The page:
Suppose you are writing some code that works with some resources and you get to the point where you need to load a new resource and this is a time consuming action then there are two approaches blocking synchronous and non-blocking asynchronous. Blocking synchronous simply causes the thread doing the work to pause until the resource is loaded:

work with resources
request new resource
wait(until resource loaded)
continue with processing

This has the advantage of simplicity and you can clearly see what is happening but if the processing thread is also processing events then all event handling stops at the wait. This is a common problem that can be partly alleviated by use of constructs such as DoEvents which sends the thread off to process events while waiting:

work with resources
request new resource
Do Until (resource loaded)
 DoEvents
Loop
continue with processing

This approach has many problems - the biggest being reentrancy, i.e. what if an event that occurs as the result of DoEvents restarts the entire method over again.

The second approach, non-blocking asynchronous, is to use an event to trigger the resumption of the processing when the resource has loaded. For example,

work with resources
setup "resource loaded" event handler
request new resource
end method

When the method ends the thread can continue to process events and when the resource is loaded the assigned event handler is invoked and processing continues,

The problem with this is that the event handler has to be written else where and its self contained and doesn't share access to any of the resources of the original processing method. That is the logic of the program says:

do actions A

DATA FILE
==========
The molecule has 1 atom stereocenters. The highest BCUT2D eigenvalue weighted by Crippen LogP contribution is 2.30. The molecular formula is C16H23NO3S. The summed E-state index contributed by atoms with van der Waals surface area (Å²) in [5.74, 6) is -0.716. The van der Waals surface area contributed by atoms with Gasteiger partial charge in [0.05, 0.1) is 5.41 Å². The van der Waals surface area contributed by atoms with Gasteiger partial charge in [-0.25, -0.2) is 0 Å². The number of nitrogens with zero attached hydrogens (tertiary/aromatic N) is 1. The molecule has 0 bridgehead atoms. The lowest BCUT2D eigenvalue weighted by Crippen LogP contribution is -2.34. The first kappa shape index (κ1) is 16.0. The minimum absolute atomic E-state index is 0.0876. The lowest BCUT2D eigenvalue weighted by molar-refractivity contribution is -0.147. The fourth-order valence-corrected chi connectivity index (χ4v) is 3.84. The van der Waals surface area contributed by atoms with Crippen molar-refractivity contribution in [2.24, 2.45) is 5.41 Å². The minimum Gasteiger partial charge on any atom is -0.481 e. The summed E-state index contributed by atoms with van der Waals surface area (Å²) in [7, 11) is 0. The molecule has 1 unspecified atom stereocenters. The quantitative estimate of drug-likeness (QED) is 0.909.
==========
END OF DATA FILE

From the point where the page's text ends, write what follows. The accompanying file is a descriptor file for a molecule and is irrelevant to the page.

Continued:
load  new resource
do actions B
end AB

and A and B are linked in the sense that B might well need access to variables that were created as part of A but the need not to block the thread waiting for the resource load mean this has to be written as:

do actions A
set B to be onload event handler
load new resource
end A

onload
Do B
end B

Not only is the flow of control confused by this break but B doesn't have access to the variables etc in the scope of A.

At this point you should be thinking - closure.

If the event handler is defined as an anonymous method in the scope of A then when it runs, whenever that might be it has access to the original environment provided by A. That is:

do actions A
set B to be onload event handler
load new resource

onload anonymous method
Do B
end B
end A

Now not only is it clear that the flow of control is do A then do B but B has access all of the variables defined in A and can continue the processing as if it hadn't had to wait for an event.

If you would like to see a practical example of this in action then see Loading Bitmaps: DoEvents and the closure pattern.

The use of closure to make non-blocking asynchronous coding look more like blocking synchronous coding is one of the big advantages of using a closure - but don't over use it!

In modern C# a better way of handling events and asynchronous code is to use async and await.

csharp

Deep C#

 front

 Chapter List

  1. Value And Reference
  2. Dynamic C#
  3. Passing Parameters
  4. Inheritance 
  5. Casting – the escape from strong typing
  6. Controlling Inheritance
  7. Delegates
  8. Multicast delegates and events
  9. Anonymous Methods, Lambdas And Closures
  10. Take Exception To Everything
  11. What's The Matter With Pointers?
  12. Generics
  13. Structs
  14. The LINQ Principle
  15. XML in C#
  16. Linq and XML
  17. Regular Expressions in depth
  18. Bit Manipulation
  19. Async, Await and the UI problem ***NEW
  20. The Invoke pattern
  21. The Parallel For
  22. Not so complex numbers in C#
  23. Getting Started With .NET IL
Multicast delegates and events
Tuesday, 25 May 2010
Article Index
Multicast delegates and events
Events
Generic Events

Multicast delegates are useful in their own right but they also form the basis on which the C# event system is built. We take a close look at how they work and how to use them. For example, did you know you could add and subtract delegates?

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Last Updated ( Thursday, 22 September 2016 )